The Presidential Daily Brief

important

  1. Losing No Time, Obama Takes Agenda to the States

    A day after delivering his State of the Union address, President Obama again pushed for an increase in the minimum wage. But this time it was in suburban Maryland, where he kicked off a two-day, four-state swing intended to showcase new areas of executive action. Obama also signed an executive memorandum ordering the creation of new workers’ retirement savings accounts — MyRAs — at a steel plant in Pennsylvania. Though the policies Obama is implementing by executive order are relatively modest, they are intended to demonstrate his commitment to action with or without Congress and build momentum for his agenda in the face of slipping approval ratings.

    Sources: USA Today, Washington Post, BBC, NYT

  2. Ukrainian Protesters Reject New Amnesty Law

    Any hopes of peace arriving on the streets of Kiev are being dashed as protesters remain defiant in the face of government concessions. Ukraine’s parliament voted on Wednesday to grant amnesty to detained protesters on the condition they vacate all occupied government buildings within 15 days. Today the protesters have answered the condition with a resounding “no.” Pro-EU protests began back in November when President Viktor Yanukovych backed out of an EU trade deal. The demonstrators say the concessions are just part of a stalling tactic by the government to quash the activists, so they’ve decided to stay put.

    Source: BBC

  3. Google Sells Motorola Mobility to Lenovo for $2.91 Billion

    Google is exiting the smartphone hardware business just 22 months after acquiring Motorola Mobility for $12.5 billion, but it’s retaining 17,000 patents it gained from Motorola, which help protect devices running its Android operating system. For Lenovo, this comes on the heels of the $2.3 billion acquisition of a large portion of IBM’s computer server unit and is part of a strategy to help it counter falling personal computer sales. The move could be a win for both companies, freeing Google from potential conflicts of interest with other hardware makers using its Android system and giving Lenovo a foothold in higher-end smartphone markets.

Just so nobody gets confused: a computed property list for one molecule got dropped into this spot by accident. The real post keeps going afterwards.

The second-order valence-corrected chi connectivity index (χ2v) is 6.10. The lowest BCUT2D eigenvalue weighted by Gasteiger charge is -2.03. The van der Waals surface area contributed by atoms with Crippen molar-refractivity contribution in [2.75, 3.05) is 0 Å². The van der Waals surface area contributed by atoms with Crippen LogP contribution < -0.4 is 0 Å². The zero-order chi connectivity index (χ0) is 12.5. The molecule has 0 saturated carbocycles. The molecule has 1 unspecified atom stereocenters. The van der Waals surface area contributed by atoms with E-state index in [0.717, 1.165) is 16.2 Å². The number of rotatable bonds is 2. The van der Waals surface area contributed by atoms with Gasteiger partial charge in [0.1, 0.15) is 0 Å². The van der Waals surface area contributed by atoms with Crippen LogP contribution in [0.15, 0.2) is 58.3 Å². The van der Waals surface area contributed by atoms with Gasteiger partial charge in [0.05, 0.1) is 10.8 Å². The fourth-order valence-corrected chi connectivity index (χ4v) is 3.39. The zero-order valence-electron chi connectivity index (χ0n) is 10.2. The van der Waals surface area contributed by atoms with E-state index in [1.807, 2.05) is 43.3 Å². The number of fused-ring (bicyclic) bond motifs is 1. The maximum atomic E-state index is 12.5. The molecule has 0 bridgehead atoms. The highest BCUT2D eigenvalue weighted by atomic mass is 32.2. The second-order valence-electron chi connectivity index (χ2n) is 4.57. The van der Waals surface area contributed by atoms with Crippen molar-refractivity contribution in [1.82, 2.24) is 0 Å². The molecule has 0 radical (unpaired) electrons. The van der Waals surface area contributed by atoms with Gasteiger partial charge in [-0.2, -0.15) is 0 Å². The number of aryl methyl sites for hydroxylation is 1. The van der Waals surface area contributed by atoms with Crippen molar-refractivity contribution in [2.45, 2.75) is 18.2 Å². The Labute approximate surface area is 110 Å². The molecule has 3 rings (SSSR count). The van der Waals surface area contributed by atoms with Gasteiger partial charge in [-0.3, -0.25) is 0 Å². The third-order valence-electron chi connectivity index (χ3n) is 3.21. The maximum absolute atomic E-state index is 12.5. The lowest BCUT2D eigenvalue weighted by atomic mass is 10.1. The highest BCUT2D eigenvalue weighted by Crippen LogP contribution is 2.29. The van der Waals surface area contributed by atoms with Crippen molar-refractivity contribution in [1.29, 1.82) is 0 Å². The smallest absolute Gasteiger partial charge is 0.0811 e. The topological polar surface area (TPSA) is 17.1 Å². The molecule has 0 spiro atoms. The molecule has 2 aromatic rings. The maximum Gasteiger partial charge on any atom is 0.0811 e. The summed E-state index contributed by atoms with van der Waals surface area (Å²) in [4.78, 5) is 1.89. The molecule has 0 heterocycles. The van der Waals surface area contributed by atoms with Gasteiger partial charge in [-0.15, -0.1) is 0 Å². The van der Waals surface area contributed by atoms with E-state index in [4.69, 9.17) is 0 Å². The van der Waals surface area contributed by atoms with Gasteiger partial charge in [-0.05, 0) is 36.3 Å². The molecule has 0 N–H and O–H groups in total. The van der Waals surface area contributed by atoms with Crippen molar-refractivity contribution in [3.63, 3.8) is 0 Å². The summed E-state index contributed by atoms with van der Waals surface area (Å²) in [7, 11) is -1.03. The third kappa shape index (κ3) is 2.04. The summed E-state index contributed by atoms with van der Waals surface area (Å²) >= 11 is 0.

Sources: WSJ, NYT, Bloomberg

  4. Scientists Can Make Stem Cells in 30 Minutes

    Making the most powerful type of cell in the world used to require destroying human embryos, and controversies over harvesting the cells have slowed research. But now scientists at the RIKEN Center for Developmental Biology in Japan have figured out a way to make them by simply soaking animal cells in an acidic solution for half an hour. Tests in mice proved the cells worked, growing into tissues and organs. Stem cells can turn into virtually any other kind of cell, with the potential to regenerate the body and treat diseases like Alzheimer’s. Tests must now move on from mice to men.

    Sources: The GuardianNPR

intriguing

  1. Brazil Ramps Up Efforts to End Scourge of Slavery